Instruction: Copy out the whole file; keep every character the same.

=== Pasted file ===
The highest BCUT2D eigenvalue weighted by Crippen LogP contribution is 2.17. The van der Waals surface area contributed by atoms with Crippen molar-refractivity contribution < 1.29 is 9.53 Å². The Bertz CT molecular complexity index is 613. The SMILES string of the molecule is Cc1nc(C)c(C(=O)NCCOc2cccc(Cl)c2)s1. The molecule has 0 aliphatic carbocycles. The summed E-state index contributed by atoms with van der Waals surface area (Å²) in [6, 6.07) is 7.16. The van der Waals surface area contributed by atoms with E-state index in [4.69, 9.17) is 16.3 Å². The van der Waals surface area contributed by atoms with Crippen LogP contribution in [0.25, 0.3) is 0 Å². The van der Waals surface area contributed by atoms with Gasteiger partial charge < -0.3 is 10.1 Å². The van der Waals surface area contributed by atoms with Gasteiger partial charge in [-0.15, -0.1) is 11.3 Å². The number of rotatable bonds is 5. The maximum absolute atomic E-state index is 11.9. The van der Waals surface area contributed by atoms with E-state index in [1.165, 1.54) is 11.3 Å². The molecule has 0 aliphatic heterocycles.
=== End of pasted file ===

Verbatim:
The highest BCUT2D eigenvalue weighted by Crippen LogP contribution is 2.17. The van der Waals surface area contributed by atoms with Crippen molar-refractivity contribution < 1.29 is 9.53 Å². The Bertz CT molecular complexity index is 613. The SMILES string of the molecule is Cc1nc(C)c(C(=O)NCCOc2cccc(Cl)c2)s1. The molecule has 0 aliphatic carbocycles. The summed E-state index contributed by atoms with van der Waals surface area (Å²) in [6, 6.07) is 7.16. The van der Waals surface area contributed by atoms with E-state index in [4.69, 9.17) is 16.3 Å². The van der Waals surface area contributed by atoms with Crippen LogP contribution in [0.25, 0.3) is 0 Å². The van der Waals surface area contributed by atoms with Gasteiger partial charge < -0.3 is 10.1 Å². The van der Waals surface area contributed by atoms with Gasteiger partial charge in [-0.15, -0.1) is 11.3 Å². The number of rotatable bonds is 5. The maximum absolute atomic E-state index is 11.9. The van der Waals surface area contributed by atoms with E-state index in [1.165, 1.54) is 11.3 Å². The molecule has 0 aliphatic heterocycles.